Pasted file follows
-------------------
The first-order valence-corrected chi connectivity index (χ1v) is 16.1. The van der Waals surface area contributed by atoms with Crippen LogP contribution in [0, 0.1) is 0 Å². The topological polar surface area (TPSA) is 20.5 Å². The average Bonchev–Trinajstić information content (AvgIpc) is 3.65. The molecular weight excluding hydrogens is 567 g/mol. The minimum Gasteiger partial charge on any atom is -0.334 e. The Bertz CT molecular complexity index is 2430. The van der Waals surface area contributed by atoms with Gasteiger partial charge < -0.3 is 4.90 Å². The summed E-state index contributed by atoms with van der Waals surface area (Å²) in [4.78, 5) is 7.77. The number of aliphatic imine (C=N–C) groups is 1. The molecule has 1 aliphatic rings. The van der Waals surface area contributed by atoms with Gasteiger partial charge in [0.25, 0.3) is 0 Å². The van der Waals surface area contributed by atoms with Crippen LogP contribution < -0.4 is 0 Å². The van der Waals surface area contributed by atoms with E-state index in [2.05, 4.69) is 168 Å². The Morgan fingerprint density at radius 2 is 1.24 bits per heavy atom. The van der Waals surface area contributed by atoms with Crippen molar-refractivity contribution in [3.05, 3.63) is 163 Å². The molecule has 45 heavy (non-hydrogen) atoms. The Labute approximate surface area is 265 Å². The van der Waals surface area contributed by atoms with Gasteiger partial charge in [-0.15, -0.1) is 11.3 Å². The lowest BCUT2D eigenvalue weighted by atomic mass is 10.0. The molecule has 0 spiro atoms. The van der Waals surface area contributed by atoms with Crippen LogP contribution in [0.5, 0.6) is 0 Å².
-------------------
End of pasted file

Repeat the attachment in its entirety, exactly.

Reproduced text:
The first-order valence-corrected chi connectivity index (χ1v) is 16.1. The van der Waals surface area contributed by atoms with Crippen LogP contribution in [0, 0.1) is 0 Å². The topological polar surface area (TPSA) is 20.5 Å². The average Bonchev–Trinajstić information content (AvgIpc) is 3.65. The molecular weight excluding hydrogens is 567 g/mol. The minimum Gasteiger partial charge on any atom is -0.334 e. The Bertz CT molecular complexity index is 2430. The van der Waals surface area contributed by atoms with Gasteiger partial charge < -0.3 is 4.90 Å². The summed E-state index contributed by atoms with van der Waals surface area (Å²) in [4.78, 5) is 7.77. The number of aliphatic imine (C=N–C) groups is 1. The molecule has 1 aliphatic rings. The van der Waals surface area contributed by atoms with Gasteiger partial charge in [0.25, 0.3) is 0 Å². The van der Waals surface area contributed by atoms with Crippen LogP contribution < -0.4 is 0 Å². The van der Waals surface area contributed by atoms with E-state index in [2.05, 4.69) is 168 Å². The Morgan fingerprint density at radius 2 is 1.24 bits per heavy atom. The van der Waals surface area contributed by atoms with Crippen molar-refractivity contribution in [3.05, 3.63) is 163 Å². The molecule has 45 heavy (non-hydrogen) atoms. The Labute approximate surface area is 265 Å². The van der Waals surface area contributed by atoms with Gasteiger partial charge in [-0.15, -0.1) is 11.3 Å². The lowest BCUT2D eigenvalue weighted by atomic mass is 10.0. The molecule has 0 spiro atoms. The van der Waals surface area contributed by atoms with Crippen LogP contribution in [0.5, 0.6) is 0 Å².